When I viewed this map I was quite shocked to see that India had the highest amount of unvaccinated children in this world. The lack of finical stability could be a major factor for India, Nigeria and other locations such as Congo or Bangladesh. Instead of the news focusing on places with unvaccinated children such as California, who by the way is more stable than India. The news and government should take it upon themselves to help these countries since the priorities of the government right now are not being placed appropriately. This map gives a good perspective of how unvaccinated children are globally, not by showing numbers but rather showing by the size. The yellow blob ( India) should not be as enormous as it is, instead of funding and worrying about unnecessary places, the focus should be on helpless and unstable locations.

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A Field Of Medicine That Wants To Know Where You Live

A Field Of Medicine That Wants To Know Where You Live | Geography Education | Scoop.it
Where do you live? Health specialists think that simple question could make a difference in how doctors prevent and treat diseases for individuals. That's expanding its storied role in public health.
Seth Dixon's insight:

This article highlights how spatial thinking and geospatial technologies can solve real world problems--in this case, tracking the spread of diseases is a spatial situation and not all places close to each other are equally connected to the same networks. 


Tagsmedical, diffusion, mapping, GISspatial, geospatial.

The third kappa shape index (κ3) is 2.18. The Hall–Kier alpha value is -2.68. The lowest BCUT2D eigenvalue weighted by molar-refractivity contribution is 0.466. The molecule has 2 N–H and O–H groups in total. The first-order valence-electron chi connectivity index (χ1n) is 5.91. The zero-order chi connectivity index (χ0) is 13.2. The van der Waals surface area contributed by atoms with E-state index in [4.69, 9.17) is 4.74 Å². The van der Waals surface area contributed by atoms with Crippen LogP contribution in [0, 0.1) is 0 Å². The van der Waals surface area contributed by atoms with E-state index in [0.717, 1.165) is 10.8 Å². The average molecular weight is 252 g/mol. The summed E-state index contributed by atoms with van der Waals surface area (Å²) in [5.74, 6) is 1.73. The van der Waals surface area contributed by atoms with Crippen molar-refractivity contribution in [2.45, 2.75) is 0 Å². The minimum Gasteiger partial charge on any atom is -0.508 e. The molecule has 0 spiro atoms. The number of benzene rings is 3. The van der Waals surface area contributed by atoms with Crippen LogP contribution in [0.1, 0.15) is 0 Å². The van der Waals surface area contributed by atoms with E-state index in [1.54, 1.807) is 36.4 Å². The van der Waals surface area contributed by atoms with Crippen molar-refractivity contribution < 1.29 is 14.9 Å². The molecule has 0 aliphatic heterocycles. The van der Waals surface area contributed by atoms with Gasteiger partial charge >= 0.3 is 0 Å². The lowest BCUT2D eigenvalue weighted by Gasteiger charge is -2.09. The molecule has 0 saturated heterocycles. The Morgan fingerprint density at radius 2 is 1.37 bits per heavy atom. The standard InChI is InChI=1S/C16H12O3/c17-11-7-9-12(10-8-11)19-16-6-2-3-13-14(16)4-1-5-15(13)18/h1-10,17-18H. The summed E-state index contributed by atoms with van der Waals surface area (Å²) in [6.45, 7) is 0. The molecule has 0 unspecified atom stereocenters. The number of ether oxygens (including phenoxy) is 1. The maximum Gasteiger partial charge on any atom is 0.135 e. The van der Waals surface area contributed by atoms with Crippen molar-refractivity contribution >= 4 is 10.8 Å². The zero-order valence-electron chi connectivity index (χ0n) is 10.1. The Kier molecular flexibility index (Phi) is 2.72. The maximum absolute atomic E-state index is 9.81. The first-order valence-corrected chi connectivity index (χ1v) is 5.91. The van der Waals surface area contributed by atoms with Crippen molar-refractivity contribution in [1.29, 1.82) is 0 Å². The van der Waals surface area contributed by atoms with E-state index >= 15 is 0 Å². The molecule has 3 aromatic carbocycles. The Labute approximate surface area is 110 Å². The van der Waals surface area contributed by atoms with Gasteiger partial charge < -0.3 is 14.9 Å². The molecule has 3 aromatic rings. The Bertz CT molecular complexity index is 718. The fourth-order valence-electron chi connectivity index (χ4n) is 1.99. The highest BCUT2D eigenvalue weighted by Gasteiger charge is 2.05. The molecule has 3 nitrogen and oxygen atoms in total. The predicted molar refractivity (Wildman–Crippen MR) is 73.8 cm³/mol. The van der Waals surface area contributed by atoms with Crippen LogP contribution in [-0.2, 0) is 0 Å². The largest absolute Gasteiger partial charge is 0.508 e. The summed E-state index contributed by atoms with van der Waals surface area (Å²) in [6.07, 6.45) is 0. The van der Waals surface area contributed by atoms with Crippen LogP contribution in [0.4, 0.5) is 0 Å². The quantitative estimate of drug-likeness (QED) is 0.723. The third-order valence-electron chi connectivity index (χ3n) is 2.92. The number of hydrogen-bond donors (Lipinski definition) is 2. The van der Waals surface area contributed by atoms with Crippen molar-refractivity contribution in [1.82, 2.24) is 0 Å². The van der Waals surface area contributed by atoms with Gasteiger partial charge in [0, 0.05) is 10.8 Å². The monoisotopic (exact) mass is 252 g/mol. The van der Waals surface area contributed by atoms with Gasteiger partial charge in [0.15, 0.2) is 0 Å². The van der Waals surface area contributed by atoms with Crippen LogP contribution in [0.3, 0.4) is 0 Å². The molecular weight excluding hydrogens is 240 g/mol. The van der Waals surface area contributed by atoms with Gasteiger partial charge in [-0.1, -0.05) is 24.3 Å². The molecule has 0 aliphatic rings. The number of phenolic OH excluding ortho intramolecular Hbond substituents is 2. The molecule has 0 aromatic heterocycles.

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Gregory Stewart's curator insight, August 29, 2015 9:35 AM

Geography gives us a perspective that has meaning.

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The long and ugly tradition of treating Africa as a dirty, diseased place

The long and ugly tradition of treating Africa as a dirty, diseased place | Geography Education | Scoop.it
How alarmist, racist coverage of Ebola makes things worse. A dressing down of the latest #NewsweekFail.
Seth Dixon's insight:

The recent Newsweek Cover showing a Chimpanzee for the article, Smuggled Bushmeat Is Ebola's Back Door to America, has received a lot of criticism for being factually inaccurate, but also for it's portrayal of Africa that taps into deep-rooted cultural anxieties about Africa in United States.  Western writers have use many cultural conventions to talk about "the Dark Continent" stemming from a long colonial tradition.  Africa had been developing rapidly in the last decade and how Ebola fares seems to be a referendum on the continent for many cultural commentators.  This great Washington Post article is less about Ebola, but uses the outbreak to analyze how we think about Africa, and sometimes it isn't a pretty reflection.  The Ebola outbreak is teaching us how we perceive Africa as much as it is about Africa itself.

 

Tags: Ebola, Africacolonialism, regions, perspective.

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Kristin Mandsager San Bento's curator insight, April 9, 2015 2:21 PM

Before I even read the article, my first thought went to the Linneaus classification.  That really damaged history with this one chart.  I think people still think of Africans and blacks(very dark blacks) as dirty or unintelligent.  Which is horrible and couldn't be further from the truth.  Misinforming the public is criminal.  News media and social media need to be careful and educate properly.  I've been asked from a customs offical, "Have you been to Africa in the past 6 months?"  Which is a very blanket question because Africa is a continent.  There were areas that were not hit with Ebola.